Blog RSS Feed

Archive for November, 2015

Trending thirty years of Bible translations on Google Scholar

Sunday, November 22nd, 2015

Google Scholar keeps track of book citations, including citations of the Bible, in academic works. By crafting careful queries, we can try to identify trends in Bible translation usage among scholars:

Share of Bible Translation Citations in Google Scholar, by Year


First, the prevalence of the King James Version surprises me, since in general I’d expect biblical scholars to cite more modern translations in their work. However, it turns out that when scholars outside the field of biblical studies cite the Bible (generally for just a single quote), they’ll often use the KJV. Since Google Scholar doesn’t limit results to only religious scholarship, the KJV comes out on top.

Second, scholars prefer the NRSV and RSV more than the wider Christian audience does: the NRSV has held a roughly 12% share of scholarly citations since its introduction but is responsible for under 2% of Bible translation searches on Google. The RSV (and even the KJV) declined in scholarly share shortly after the release of the NRSV in 1989.

Third, the only translations to gain substantial scholarly share over the past thirty years are the NIV, the NRSV, and the ESV; the latter two are revisions of the RSV.


I constructed a spreadsheet of thirty-two major English Bible translations and how many citations they had each year from 1984 to 2015. (My favorite article that I came across discusses “Voldemort Phrases” (PDF)–the generic “he,” as in, “He Who Must Not Be Named”–in Bible translations.)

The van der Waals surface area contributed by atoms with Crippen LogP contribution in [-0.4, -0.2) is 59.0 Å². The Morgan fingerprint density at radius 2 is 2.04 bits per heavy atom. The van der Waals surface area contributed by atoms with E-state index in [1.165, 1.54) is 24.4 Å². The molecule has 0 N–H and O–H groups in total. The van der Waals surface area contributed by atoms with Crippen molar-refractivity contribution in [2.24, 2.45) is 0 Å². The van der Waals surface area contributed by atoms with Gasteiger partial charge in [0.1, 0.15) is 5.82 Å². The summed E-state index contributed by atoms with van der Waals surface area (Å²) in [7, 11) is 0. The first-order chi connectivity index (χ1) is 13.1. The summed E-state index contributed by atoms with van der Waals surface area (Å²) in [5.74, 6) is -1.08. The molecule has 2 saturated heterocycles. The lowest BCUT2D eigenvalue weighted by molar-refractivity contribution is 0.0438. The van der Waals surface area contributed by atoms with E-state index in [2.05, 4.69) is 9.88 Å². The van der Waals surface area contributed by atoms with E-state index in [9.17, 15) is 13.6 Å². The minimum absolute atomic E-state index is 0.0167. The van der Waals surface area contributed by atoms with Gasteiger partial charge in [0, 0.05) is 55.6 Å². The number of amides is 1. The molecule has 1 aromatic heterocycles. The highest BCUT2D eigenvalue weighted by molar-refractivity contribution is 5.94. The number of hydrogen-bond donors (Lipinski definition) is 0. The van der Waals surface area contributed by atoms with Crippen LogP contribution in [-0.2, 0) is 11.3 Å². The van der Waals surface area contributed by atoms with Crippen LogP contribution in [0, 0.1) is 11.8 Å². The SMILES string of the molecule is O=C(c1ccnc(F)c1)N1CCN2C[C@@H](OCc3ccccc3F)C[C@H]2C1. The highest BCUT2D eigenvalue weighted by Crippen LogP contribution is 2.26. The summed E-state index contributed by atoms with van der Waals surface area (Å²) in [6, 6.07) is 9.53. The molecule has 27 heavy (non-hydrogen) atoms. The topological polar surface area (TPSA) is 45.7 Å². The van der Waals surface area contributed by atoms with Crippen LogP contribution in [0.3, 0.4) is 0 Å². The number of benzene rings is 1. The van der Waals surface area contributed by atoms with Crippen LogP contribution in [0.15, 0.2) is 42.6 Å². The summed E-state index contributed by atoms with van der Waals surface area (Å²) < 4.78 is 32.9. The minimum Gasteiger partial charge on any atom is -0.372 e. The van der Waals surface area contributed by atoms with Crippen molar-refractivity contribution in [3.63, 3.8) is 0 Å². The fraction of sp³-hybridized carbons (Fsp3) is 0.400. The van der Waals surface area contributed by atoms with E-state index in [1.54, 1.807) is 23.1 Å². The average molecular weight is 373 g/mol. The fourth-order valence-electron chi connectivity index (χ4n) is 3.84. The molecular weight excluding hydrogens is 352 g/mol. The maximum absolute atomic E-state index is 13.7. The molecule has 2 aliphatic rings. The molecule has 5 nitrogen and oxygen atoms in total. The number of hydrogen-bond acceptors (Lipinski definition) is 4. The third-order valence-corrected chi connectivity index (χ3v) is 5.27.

This methodology has several major limitations; therefore, you shouldn’t read too much into the exact numbers but should instead focus on broader patterns. Overall, however, the percentages largely match my expectations.

The first limitation is that the queries are imperfect: “ESV,” for example, can serve as the abbreviation for any number of phrases (e.g., “end-systolic volume”). While I tried to pick queries that appeared to yield relatively few false positives, they’re definitely still there. I couldn’t combine queries (e.g., [niv bible or “new international version”]), so the absolute numbers shouldn’t be taken too literally.

Second, Google Scholar’s definition of “scholarly” work is fairly loose; some of the fluctuations in certain translations may be the result of Google changing its scope over time.

Third, a straight counting approach, as here, doesn’t necessarily best represent scholarly influence. However, I couldn’t do anything more sophisticated since Google temporarily prevented me from accessing Google Scholar a few times for collecting even this basic data by hand. (They felt that it looked like I was running automated queries.)

Inspired by Metacanon.